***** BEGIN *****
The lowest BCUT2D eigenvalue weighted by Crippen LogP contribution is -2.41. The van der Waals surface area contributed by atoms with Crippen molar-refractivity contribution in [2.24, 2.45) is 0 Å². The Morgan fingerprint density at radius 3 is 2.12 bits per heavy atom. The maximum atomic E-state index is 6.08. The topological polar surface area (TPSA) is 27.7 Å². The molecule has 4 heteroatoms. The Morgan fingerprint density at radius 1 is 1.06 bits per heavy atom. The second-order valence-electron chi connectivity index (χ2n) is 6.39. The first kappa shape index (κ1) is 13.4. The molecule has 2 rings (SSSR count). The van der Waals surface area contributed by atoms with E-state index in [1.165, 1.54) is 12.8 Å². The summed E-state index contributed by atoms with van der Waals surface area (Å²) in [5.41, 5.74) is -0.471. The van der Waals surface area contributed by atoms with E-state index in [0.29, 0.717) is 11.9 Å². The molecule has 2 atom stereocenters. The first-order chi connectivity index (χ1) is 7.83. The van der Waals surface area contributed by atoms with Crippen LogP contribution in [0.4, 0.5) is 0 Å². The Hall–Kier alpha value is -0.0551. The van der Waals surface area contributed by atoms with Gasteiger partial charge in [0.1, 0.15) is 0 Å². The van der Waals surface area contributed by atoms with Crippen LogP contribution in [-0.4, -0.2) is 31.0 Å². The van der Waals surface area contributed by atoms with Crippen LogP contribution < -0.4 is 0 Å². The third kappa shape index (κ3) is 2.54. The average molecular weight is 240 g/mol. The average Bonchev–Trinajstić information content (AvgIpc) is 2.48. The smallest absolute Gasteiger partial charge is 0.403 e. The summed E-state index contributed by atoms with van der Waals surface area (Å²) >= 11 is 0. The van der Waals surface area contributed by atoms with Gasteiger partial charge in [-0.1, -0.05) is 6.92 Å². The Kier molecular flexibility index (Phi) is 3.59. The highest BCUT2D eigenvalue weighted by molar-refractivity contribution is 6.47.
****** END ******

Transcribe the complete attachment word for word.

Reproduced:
The lowest BCUT2D eigenvalue weighted by Crippen LogP contribution is -2.41. The van der Waals surface area contributed by atoms with Crippen molar-refractivity contribution in [2.24, 2.45) is 0 Å². The Morgan fingerprint density at radius 3 is 2.12 bits per heavy atom. The maximum atomic E-state index is 6.08. The topological polar surface area (TPSA) is 27.7 Å². The molecule has 4 heteroatoms. The Morgan fingerprint density at radius 1 is 1.06 bits per heavy atom. The second-order valence-electron chi connectivity index (χ2n) is 6.39. The first kappa shape index (κ1) is 13.4. The molecule has 2 rings (SSSR count). The van der Waals surface area contributed by atoms with E-state index in [1.165, 1.54) is 12.8 Å². The summed E-state index contributed by atoms with van der Waals surface area (Å²) in [5.41, 5.74) is -0.471. The van der Waals surface area contributed by atoms with E-state index in [0.29, 0.717) is 11.9 Å². The molecule has 2 atom stereocenters. The first-order chi connectivity index (χ1) is 7.83. The van der Waals surface area contributed by atoms with Crippen LogP contribution in [0.4, 0.5) is 0 Å². The Hall–Kier alpha value is -0.0551. The van der Waals surface area contributed by atoms with Gasteiger partial charge in [0.1, 0.15) is 0 Å². The van der Waals surface area contributed by atoms with Crippen LogP contribution in [-0.4, -0.2) is 31.0 Å². The van der Waals surface area contributed by atoms with Crippen LogP contribution < -0.4 is 0 Å². The third kappa shape index (κ3) is 2.54. The average molecular weight is 240 g/mol. The average Bonchev–Trinajstić information content (AvgIpc) is 2.48. The smallest absolute Gasteiger partial charge is 0.403 e. The summed E-state index contributed by atoms with van der Waals surface area (Å²) >= 11 is 0. The van der Waals surface area contributed by atoms with Gasteiger partial charge in [-0.1, -0.05) is 6.92 Å². The Kier molecular flexibility index (Phi) is 3.59. The highest BCUT2D eigenvalue weighted by molar-refractivity contribution is 6.47.